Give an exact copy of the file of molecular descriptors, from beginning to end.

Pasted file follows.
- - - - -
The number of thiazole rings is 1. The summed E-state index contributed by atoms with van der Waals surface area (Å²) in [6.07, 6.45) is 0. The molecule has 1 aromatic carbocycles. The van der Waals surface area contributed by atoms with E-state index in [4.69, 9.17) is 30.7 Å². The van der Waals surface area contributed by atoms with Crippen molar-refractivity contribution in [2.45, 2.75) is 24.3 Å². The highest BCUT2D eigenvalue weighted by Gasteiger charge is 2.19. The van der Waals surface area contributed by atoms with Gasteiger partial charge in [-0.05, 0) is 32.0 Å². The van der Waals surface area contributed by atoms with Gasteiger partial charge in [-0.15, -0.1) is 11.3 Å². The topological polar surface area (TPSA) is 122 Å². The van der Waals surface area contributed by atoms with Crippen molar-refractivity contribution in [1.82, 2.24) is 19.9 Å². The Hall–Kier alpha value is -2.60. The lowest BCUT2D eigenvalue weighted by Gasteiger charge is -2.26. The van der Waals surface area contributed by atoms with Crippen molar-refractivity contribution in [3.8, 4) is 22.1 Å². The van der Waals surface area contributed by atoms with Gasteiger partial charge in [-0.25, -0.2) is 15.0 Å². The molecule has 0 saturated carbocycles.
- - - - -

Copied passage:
The number of thiazole rings is 1. The summed E-state index contributed by atoms with van der Waals surface area (Å²) in [6.07, 6.45) is 0. The molecule has 1 aromatic carbocycles. The van der Waals surface area contributed by atoms with E-state index in [4.69, 9.17) is 30.7 Å². The van der Waals surface area contributed by atoms with Crippen molar-refractivity contribution in [2.45, 2.75) is 24.3 Å². The highest BCUT2D eigenvalue weighted by Gasteiger charge is 2.19. The van der Waals surface area contributed by atoms with Gasteiger partial charge in [-0.05, 0) is 32.0 Å². The van der Waals surface area contributed by atoms with Gasteiger partial charge in [-0.15, -0.1) is 11.3 Å². The topological polar surface area (TPSA) is 122 Å². The van der Waals surface area contributed by atoms with Crippen molar-refractivity contribution in [1.82, 2.24) is 19.9 Å². The Hall–Kier alpha value is -2.60. The lowest BCUT2D eigenvalue weighted by Gasteiger charge is -2.26. The van der Waals surface area contributed by atoms with Crippen molar-refractivity contribution in [3.8, 4) is 22.1 Å². The van der Waals surface area contributed by atoms with Gasteiger partial charge in [-0.25, -0.2) is 15.0 Å². The molecule has 0 saturated carbocycles.